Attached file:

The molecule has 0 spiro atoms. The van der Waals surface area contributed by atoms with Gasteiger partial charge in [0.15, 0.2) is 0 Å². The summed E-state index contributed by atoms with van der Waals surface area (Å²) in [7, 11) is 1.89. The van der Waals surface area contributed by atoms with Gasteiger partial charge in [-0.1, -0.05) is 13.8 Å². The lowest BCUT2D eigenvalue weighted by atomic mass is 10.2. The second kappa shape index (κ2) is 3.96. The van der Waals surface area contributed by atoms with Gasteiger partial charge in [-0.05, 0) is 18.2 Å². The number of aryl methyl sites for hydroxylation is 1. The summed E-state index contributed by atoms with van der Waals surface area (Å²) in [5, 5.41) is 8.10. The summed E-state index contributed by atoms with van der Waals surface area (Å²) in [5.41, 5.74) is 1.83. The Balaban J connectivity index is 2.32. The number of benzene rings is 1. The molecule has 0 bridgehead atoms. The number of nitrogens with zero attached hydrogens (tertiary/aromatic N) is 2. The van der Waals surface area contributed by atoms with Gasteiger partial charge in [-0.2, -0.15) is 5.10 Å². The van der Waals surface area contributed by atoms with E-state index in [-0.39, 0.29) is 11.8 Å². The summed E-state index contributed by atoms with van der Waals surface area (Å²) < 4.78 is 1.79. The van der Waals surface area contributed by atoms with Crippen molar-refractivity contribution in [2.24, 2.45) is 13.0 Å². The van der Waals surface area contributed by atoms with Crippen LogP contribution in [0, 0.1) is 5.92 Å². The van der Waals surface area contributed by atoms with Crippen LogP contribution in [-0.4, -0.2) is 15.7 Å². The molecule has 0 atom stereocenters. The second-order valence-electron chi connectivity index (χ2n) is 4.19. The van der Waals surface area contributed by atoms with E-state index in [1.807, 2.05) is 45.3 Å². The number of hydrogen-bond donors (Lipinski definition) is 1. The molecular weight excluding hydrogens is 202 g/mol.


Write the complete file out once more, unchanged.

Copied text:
The molecule has 0 spiro atoms. The van der Waals surface area contributed by atoms with Gasteiger partial charge in [0.15, 0.2) is 0 Å². The summed E-state index contributed by atoms with van der Waals surface area (Å²) in [7, 11) is 1.89. The van der Waals surface area contributed by atoms with Gasteiger partial charge in [-0.1, -0.05) is 13.8 Å². The lowest BCUT2D eigenvalue weighted by atomic mass is 10.2. The second kappa shape index (κ2) is 3.96. The van der Waals surface area contributed by atoms with Gasteiger partial charge in [-0.05, 0) is 18.2 Å². The number of aryl methyl sites for hydroxylation is 1. The summed E-state index contributed by atoms with van der Waals surface area (Å²) in [5, 5.41) is 8.10. The summed E-state index contributed by atoms with van der Waals surface area (Å²) in [5.41, 5.74) is 1.83. The Balaban J connectivity index is 2.32. The number of benzene rings is 1. The molecule has 0 bridgehead atoms. The number of nitrogens with zero attached hydrogens (tertiary/aromatic N) is 2. The van der Waals surface area contributed by atoms with Gasteiger partial charge in [-0.2, -0.15) is 5.10 Å². The van der Waals surface area contributed by atoms with E-state index in [-0.39, 0.29) is 11.8 Å². The summed E-state index contributed by atoms with van der Waals surface area (Å²) < 4.78 is 1.79. The van der Waals surface area contributed by atoms with Crippen molar-refractivity contribution in [2.24, 2.45) is 13.0 Å². The van der Waals surface area contributed by atoms with Crippen LogP contribution in [0, 0.1) is 5.92 Å². The van der Waals surface area contributed by atoms with Crippen LogP contribution in [-0.4, -0.2) is 15.7 Å². The molecule has 0 atom stereocenters. The second-order valence-electron chi connectivity index (χ2n) is 4.19. The van der Waals surface area contributed by atoms with E-state index in [1.807, 2.05) is 45.3 Å². The number of hydrogen-bond donors (Lipinski definition) is 1. The molecular weight excluding hydrogens is 202 g/mol.